All over England and Wales, abortion clinics are being targeted by anti-choice, anti-abortion and, ultimately, anti-women protestors. It often goes unreported and the scenes witnessed by clinic staff, pro-choice activists and service users alike are fraught.
In 2018, Ealing council became the first to implement a no-protest 'buffer zone' around the Marie Stopes West London clinic. That buffer zone prevents anti-abortion protestors from coming within 100 metres of the clinic. The move was hailed as a huge and hopeful step forward for the protection of women seeking abortion services against a backdrop of abuse.
Sally O’Brien, operations manager at Marie Stopes West London, describes the extent of the anti-abortion protestors' harassment and intimidation, which she witnessed daily at the clinic before the buffer zone was introduced.
I've had salt thrown at me as I walked to the clinic. I've seen women blocked at the gate and I've been called a murderer more times than I can remember.
Sally O'Brien, Marie Stopes
"I’ve had salt thrown at me as I walked to the clinic. I’ve seen women blocked at the gate and I’ve been called a murderer more times than I can remember," she explains. "Just getting into work past the anti-abortion groups stationed outside was like running a gauntlet and I would always breathe a sigh of relief as the door closed behind me."
"But," she adds, "that was just the beginning." Throughout the day, she would see women "arrive in floods of tears after being confronted by groups clutching plastic foetuses and rosary beads. Some were in such a state of distress they were unable to continue with their decision, forcing them to rebook for a later date."
O'Brien says the buffer zone has had a "transformational effect" on service users and staff in Ealing. However, while there are reports of similar scenes at other clinics across the country, in September last year the Home Office decided not to implement buffer zones – also known as exclusion zones – outside other clinics in England and Wales following a public consultation on the issue.
Speaking at the time, then Home Secretary Sajid Javid said it "would not be a proportionate response" because harassment was "not the norm" and that most anti-abortion protests "are more passive in nature".
Today, a coalition of charities and medical bodies which includes Marie Stopes, the British Pregnancy Advisory Service, the Royal College of Midwives and the Royal College of Obstetricians and Gynaecologists, among others, has written a letter to the new Home Secretary, Priti Patel, to express their concerns about the decision made while Javid was in office last year.
They are urging Patel to reconsider her predecessor's decision not to introduce buffer zones because they feel that the issue was not properly looked at or considered by officials.
They have decided to take this action because Freedom of Information requests (FOIs), submitted by the Back Off campaign for buffer zones, revealed that one civil servant was recorded as stating in conversation that "there is need to be seen to do something but don’t want to actually do something" during the consultation process. Abortion provider Marie Stopes says this suggests that the outcome of the consultation was "a foregone conclusion" which "underplayed and misrepresented" the experiences of clinic staff and women, despite the submission of a database containing testimony from 1,300 individuals who had experienced harassment outside an abortion clinic.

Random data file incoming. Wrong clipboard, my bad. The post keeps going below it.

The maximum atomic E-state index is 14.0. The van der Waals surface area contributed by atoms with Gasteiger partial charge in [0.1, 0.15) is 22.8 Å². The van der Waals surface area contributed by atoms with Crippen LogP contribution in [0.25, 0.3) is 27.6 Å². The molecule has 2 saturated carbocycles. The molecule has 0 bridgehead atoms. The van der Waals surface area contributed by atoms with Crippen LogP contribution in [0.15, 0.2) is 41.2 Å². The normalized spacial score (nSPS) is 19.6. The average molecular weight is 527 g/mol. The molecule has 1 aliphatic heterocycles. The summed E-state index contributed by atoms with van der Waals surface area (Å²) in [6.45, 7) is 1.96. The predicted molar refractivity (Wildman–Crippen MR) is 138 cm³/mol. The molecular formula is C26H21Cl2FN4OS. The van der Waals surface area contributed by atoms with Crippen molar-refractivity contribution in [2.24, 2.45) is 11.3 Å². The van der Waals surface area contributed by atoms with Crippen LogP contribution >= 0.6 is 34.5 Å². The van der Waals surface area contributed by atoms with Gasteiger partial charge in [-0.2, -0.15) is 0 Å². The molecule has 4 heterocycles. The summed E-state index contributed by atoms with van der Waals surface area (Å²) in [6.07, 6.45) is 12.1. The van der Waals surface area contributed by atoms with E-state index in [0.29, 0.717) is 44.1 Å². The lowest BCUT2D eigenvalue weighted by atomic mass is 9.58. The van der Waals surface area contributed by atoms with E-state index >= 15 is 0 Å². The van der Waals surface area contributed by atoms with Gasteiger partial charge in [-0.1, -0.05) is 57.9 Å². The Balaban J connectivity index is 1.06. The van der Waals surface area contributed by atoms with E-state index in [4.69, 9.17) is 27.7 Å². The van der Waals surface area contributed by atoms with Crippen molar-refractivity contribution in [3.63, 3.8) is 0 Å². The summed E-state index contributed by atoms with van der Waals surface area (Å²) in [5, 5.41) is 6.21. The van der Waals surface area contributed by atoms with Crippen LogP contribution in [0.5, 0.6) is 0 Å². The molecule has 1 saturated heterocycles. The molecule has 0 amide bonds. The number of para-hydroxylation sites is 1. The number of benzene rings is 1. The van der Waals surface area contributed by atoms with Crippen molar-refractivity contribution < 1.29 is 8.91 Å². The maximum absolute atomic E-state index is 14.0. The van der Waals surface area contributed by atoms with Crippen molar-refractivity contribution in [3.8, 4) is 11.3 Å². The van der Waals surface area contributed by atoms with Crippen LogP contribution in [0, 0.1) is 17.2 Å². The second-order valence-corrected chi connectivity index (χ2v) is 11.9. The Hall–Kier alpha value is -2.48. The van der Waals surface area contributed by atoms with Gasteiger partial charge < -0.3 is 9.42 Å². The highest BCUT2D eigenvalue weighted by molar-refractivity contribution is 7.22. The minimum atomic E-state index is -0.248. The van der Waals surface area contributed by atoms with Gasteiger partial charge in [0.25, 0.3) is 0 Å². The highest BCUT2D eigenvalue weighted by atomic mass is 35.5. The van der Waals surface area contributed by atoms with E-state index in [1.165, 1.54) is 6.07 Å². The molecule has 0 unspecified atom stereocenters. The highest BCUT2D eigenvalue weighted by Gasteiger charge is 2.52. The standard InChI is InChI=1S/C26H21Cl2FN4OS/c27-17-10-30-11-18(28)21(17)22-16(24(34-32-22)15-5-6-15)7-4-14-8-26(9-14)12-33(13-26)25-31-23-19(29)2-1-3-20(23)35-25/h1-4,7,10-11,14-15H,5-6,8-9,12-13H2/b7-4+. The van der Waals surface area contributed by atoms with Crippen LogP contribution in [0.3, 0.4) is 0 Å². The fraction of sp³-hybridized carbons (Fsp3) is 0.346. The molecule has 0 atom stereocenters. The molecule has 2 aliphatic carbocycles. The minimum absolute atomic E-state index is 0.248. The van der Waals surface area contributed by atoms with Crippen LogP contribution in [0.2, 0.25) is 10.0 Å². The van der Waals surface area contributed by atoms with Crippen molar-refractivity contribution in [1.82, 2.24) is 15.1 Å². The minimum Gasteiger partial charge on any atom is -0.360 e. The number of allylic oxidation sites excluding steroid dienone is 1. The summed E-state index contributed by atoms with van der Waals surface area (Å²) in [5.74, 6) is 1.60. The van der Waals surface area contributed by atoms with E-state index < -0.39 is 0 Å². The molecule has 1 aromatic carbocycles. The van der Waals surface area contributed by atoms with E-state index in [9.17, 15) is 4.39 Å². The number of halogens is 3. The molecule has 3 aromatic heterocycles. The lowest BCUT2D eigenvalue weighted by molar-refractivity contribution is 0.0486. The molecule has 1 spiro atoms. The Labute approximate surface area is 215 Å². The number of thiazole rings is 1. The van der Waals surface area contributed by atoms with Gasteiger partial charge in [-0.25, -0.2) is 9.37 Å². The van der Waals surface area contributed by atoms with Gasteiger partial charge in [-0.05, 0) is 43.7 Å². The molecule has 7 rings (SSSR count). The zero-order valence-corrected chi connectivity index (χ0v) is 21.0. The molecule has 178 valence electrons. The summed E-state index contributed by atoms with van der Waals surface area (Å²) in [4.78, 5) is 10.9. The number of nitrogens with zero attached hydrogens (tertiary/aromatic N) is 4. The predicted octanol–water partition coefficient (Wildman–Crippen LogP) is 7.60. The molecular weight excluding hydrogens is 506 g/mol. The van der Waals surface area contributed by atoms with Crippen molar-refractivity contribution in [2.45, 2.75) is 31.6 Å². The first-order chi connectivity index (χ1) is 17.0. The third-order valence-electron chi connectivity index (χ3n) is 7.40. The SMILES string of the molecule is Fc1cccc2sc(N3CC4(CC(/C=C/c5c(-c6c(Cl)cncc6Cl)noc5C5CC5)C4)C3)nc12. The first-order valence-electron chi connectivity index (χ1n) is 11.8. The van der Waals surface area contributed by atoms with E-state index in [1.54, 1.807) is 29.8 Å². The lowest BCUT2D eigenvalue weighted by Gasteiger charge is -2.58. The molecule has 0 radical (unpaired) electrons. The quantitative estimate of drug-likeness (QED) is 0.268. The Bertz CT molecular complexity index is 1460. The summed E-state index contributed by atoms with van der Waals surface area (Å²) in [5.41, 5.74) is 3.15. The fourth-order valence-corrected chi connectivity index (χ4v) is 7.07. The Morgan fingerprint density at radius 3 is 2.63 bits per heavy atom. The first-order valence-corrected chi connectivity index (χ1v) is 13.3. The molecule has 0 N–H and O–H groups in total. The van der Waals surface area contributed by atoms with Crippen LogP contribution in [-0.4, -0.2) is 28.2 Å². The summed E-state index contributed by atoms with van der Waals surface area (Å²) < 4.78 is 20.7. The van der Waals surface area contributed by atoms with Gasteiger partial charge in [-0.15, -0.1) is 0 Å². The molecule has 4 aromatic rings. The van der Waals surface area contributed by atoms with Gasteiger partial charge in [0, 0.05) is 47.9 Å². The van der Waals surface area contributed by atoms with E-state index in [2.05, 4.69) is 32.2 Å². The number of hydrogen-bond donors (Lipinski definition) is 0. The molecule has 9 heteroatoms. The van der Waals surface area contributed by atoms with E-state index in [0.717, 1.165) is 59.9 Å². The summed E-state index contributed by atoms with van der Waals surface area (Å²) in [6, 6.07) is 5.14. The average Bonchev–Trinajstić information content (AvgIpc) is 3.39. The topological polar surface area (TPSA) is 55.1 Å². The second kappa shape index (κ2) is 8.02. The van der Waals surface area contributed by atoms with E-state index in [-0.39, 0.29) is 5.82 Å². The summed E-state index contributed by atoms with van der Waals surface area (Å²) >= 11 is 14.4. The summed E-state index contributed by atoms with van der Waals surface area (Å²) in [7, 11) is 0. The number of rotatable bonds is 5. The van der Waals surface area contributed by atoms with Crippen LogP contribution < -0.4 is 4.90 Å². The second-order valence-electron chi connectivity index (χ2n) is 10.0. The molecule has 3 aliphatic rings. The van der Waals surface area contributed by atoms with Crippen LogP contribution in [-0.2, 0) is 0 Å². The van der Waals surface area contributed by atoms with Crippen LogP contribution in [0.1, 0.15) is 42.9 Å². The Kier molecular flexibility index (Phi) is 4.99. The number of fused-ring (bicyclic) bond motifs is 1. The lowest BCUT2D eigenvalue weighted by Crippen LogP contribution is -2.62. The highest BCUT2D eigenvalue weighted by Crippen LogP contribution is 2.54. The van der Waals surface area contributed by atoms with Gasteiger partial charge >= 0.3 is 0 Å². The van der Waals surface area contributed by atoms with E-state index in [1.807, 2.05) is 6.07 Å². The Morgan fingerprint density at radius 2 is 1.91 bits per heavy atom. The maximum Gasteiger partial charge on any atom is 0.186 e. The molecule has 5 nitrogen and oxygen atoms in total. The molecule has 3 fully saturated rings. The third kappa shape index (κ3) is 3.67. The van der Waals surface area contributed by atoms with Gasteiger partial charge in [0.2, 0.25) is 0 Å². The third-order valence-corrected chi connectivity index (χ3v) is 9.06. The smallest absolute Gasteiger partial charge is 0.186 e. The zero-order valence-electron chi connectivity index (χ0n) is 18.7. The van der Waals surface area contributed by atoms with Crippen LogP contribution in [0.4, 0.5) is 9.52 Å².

The same FOIs revealed that another civil servant compared the targeting of women outside abortion clinics to other protest issues such as fracking. They were recorded as saying: "What makes this protest issue different from others? (e.g. Badgers, Fracking)."
When the Home Office announced its decision last year, it released a statement saying "that as only 36 out of 363 licensed premises for abortion care were targeted in 2017, national buffer zones would not be a 'proportionate response'."
However, Sally O’Brien of Marie Stopes says: "We knew at the time that this number misrepresented the many thousands of women being harassed every year. The five worst affected Marie Stopes UK centres cared for over 20,000 women in 2018 alone, all of whom were at risk of experiencing harassment and intimidation before their appointments."
"What we didn’t know," she adds, "until a Freedom of Information Request was submitted to the Home Office earlier this year, was that all the evidence provided by myself and my colleagues with experience of anti-abortion harassment had been written out of the evidence pack that was given to the Home Secretary."
As a result, the coalition is arguing that women’s experiences were not taken seriously and expresses concern that the experiences of staff and healthcare workers were barely mentioned in the final report. It is now calling on the Home Office to review the evidence which was provided and look again at the possibility of introducing national buffer zones so that women will no longer face anti-abortion protestors at the clinic gate.
A Home Office spokesperson told Refinery29:
"This is a sensitive and complex issue, which is why we conducted an in-depth review of protests outside abortion clinics.
"The right to protest is a vital part of a democratic society, but it is completely unacceptable that anyone should feel harassed or intimidated.
"We expect the police to take a firm stance against protesters who significantly disrupt the lives of others and use the full force of the law. There are already powers in place for police to restrict harmful protest activity."